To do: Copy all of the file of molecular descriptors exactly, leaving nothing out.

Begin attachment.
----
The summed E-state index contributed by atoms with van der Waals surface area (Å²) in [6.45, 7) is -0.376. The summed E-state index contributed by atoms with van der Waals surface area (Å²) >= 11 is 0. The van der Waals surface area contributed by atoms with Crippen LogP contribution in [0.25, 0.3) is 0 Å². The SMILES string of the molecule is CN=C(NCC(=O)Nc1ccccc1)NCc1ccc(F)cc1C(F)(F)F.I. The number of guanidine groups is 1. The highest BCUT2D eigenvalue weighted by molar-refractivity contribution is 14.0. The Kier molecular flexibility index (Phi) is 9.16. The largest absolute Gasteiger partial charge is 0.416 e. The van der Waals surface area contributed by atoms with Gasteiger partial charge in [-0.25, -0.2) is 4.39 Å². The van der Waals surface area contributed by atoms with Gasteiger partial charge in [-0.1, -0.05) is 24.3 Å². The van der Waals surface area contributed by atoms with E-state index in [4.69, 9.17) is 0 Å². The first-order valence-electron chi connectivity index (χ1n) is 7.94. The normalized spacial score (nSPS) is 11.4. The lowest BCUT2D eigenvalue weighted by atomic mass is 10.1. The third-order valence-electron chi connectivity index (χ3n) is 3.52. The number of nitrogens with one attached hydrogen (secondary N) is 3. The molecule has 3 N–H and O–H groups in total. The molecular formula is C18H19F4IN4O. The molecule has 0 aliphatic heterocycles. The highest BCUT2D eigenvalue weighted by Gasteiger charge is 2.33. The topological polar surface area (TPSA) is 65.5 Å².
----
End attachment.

The summed E-state index contributed by atoms with van der Waals surface area (Å²) in [6.45, 7) is -0.376. The summed E-state index contributed by atoms with van der Waals surface area (Å²) >= 11 is 0. The van der Waals surface area contributed by atoms with Crippen LogP contribution in [0.25, 0.3) is 0 Å². The SMILES string of the molecule is CN=C(NCC(=O)Nc1ccccc1)NCc1ccc(F)cc1C(F)(F)F.I. The number of guanidine groups is 1. The highest BCUT2D eigenvalue weighted by molar-refractivity contribution is 14.0. The Kier molecular flexibility index (Phi) is 9.16. The largest absolute Gasteiger partial charge is 0.416 e. The van der Waals surface area contributed by atoms with Gasteiger partial charge in [-0.25, -0.2) is 4.39 Å². The van der Waals surface area contributed by atoms with Gasteiger partial charge in [-0.1, -0.05) is 24.3 Å². The van der Waals surface area contributed by atoms with E-state index in [4.69, 9.17) is 0 Å². The first-order valence-electron chi connectivity index (χ1n) is 7.94. The normalized spacial score (nSPS) is 11.4. The lowest BCUT2D eigenvalue weighted by atomic mass is 10.1. The third-order valence-electron chi connectivity index (χ3n) is 3.52. The number of nitrogens with one attached hydrogen (secondary N) is 3. The molecule has 3 N–H and O–H groups in total. The molecular formula is C18H19F4IN4O. The molecule has 0 aliphatic heterocycles. The highest BCUT2D eigenvalue weighted by Gasteiger charge is 2.33. The topological polar surface area (TPSA) is 65.5 Å².